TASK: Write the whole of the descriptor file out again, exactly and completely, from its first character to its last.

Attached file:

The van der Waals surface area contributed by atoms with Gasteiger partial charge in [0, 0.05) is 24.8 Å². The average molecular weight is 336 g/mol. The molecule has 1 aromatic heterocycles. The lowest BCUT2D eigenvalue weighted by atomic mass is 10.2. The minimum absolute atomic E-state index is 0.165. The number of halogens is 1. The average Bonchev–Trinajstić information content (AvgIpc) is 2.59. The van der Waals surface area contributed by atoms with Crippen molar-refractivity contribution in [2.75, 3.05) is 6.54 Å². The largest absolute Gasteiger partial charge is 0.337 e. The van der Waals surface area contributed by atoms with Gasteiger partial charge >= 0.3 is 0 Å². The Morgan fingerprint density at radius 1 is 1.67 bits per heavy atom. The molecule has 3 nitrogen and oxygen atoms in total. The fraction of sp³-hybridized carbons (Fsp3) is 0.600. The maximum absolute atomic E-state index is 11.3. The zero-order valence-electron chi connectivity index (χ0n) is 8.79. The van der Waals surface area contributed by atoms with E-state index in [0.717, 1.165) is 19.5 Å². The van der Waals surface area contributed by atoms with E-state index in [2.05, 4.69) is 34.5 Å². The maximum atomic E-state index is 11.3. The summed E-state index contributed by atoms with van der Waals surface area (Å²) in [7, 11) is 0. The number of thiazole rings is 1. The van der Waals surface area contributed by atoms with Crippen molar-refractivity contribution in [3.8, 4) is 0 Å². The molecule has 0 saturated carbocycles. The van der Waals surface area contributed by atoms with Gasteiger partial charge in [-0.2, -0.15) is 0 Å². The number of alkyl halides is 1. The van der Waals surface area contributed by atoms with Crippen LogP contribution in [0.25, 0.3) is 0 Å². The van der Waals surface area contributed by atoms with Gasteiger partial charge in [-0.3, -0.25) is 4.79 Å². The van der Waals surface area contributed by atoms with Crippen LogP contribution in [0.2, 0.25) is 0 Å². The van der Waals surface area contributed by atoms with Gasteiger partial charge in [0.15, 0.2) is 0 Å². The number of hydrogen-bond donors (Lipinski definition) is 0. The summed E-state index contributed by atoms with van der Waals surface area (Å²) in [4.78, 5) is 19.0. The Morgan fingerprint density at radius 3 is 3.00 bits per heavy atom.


The van der Waals surface area contributed by atoms with Gasteiger partial charge in [0, 0.05) is 24.8 Å². The average molecular weight is 336 g/mol. The molecule has 1 aromatic heterocycles. The lowest BCUT2D eigenvalue weighted by atomic mass is 10.2. The minimum absolute atomic E-state index is 0.165. The number of halogens is 1. The average Bonchev–Trinajstić information content (AvgIpc) is 2.59. The van der Waals surface area contributed by atoms with Crippen molar-refractivity contribution in [2.75, 3.05) is 6.54 Å². The largest absolute Gasteiger partial charge is 0.337 e. The van der Waals surface area contributed by atoms with Gasteiger partial charge >= 0.3 is 0 Å². The Morgan fingerprint density at radius 1 is 1.67 bits per heavy atom. The molecule has 3 nitrogen and oxygen atoms in total. The fraction of sp³-hybridized carbons (Fsp3) is 0.600. The maximum absolute atomic E-state index is 11.3. The zero-order valence-electron chi connectivity index (χ0n) is 8.79. The van der Waals surface area contributed by atoms with E-state index in [0.717, 1.165) is 19.5 Å². The van der Waals surface area contributed by atoms with E-state index in [2.05, 4.69) is 34.5 Å². The maximum atomic E-state index is 11.3. The summed E-state index contributed by atoms with van der Waals surface area (Å²) in [7, 11) is 0. The number of thiazole rings is 1. The van der Waals surface area contributed by atoms with Crippen molar-refractivity contribution in [3.8, 4) is 0 Å². The molecule has 0 saturated carbocycles. The van der Waals surface area contributed by atoms with Gasteiger partial charge in [-0.2, -0.15) is 0 Å². The number of alkyl halides is 1. The van der Waals surface area contributed by atoms with Crippen LogP contribution in [0.25, 0.3) is 0 Å². The van der Waals surface area contributed by atoms with Gasteiger partial charge in [-0.3, -0.25) is 4.79 Å². The van der Waals surface area contributed by atoms with Crippen LogP contribution in [0.2, 0.25) is 0 Å². The van der Waals surface area contributed by atoms with Gasteiger partial charge in [0.15, 0.2) is 0 Å². The number of hydrogen-bond donors (Lipinski definition) is 0. The summed E-state index contributed by atoms with van der Waals surface area (Å²) in [4.78, 5) is 19.0. The Morgan fingerprint density at radius 3 is 3.00 bits per heavy atom.